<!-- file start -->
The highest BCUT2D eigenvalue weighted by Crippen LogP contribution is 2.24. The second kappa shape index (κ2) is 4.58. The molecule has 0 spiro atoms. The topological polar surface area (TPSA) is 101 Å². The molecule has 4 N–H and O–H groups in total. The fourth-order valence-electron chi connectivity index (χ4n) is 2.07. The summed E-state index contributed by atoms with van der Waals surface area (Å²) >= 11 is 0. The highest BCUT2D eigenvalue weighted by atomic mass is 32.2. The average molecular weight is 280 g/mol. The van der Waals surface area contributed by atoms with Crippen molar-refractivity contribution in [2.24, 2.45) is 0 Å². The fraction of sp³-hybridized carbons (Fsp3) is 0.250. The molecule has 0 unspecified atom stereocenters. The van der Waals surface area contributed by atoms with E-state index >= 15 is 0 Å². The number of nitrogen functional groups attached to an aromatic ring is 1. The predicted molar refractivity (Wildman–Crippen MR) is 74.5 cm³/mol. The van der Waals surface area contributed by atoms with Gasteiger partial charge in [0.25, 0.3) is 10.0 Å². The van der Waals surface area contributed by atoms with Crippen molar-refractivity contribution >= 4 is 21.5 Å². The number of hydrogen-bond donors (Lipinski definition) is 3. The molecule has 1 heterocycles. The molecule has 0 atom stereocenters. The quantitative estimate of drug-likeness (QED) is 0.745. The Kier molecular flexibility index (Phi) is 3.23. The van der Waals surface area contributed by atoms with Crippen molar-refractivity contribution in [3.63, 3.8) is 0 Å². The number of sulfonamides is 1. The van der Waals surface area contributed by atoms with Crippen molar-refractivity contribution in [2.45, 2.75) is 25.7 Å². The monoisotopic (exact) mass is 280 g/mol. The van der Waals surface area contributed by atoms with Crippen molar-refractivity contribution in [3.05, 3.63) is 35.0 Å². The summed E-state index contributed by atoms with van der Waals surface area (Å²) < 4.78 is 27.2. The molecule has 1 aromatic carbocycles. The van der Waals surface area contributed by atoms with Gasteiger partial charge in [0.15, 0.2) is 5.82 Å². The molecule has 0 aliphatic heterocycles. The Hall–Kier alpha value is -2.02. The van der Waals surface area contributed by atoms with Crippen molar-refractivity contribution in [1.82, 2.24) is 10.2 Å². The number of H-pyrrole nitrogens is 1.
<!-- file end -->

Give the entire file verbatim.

The highest BCUT2D eigenvalue weighted by Crippen LogP contribution is 2.24. The second kappa shape index (κ2) is 4.58. The molecule has 0 spiro atoms. The topological polar surface area (TPSA) is 101 Å². The molecule has 4 N–H and O–H groups in total. The fourth-order valence-electron chi connectivity index (χ4n) is 2.07. The summed E-state index contributed by atoms with van der Waals surface area (Å²) >= 11 is 0. The highest BCUT2D eigenvalue weighted by atomic mass is 32.2. The average molecular weight is 280 g/mol. The van der Waals surface area contributed by atoms with Crippen molar-refractivity contribution in [2.24, 2.45) is 0 Å². The fraction of sp³-hybridized carbons (Fsp3) is 0.250. The molecule has 0 unspecified atom stereocenters. The van der Waals surface area contributed by atoms with E-state index >= 15 is 0 Å². The number of nitrogen functional groups attached to an aromatic ring is 1. The predicted molar refractivity (Wildman–Crippen MR) is 74.5 cm³/mol. The van der Waals surface area contributed by atoms with Gasteiger partial charge in [0.25, 0.3) is 10.0 Å². The van der Waals surface area contributed by atoms with Crippen molar-refractivity contribution >= 4 is 21.5 Å². The number of hydrogen-bond donors (Lipinski definition) is 3. The molecule has 1 heterocycles. The molecule has 0 atom stereocenters. The quantitative estimate of drug-likeness (QED) is 0.745. The Kier molecular flexibility index (Phi) is 3.23. The van der Waals surface area contributed by atoms with Crippen molar-refractivity contribution in [3.63, 3.8) is 0 Å². The number of sulfonamides is 1. The van der Waals surface area contributed by atoms with Crippen molar-refractivity contribution in [2.45, 2.75) is 25.7 Å². The monoisotopic (exact) mass is 280 g/mol. The van der Waals surface area contributed by atoms with Crippen molar-refractivity contribution in [3.05, 3.63) is 35.0 Å². The summed E-state index contributed by atoms with van der Waals surface area (Å²) < 4.78 is 27.2. The molecule has 1 aromatic carbocycles. The van der Waals surface area contributed by atoms with Gasteiger partial charge in [0.15, 0.2) is 5.82 Å². The molecule has 0 aliphatic heterocycles. The Hall–Kier alpha value is -2.02. The van der Waals surface area contributed by atoms with Crippen molar-refractivity contribution in [1.82, 2.24) is 10.2 Å². The number of H-pyrrole nitrogens is 1.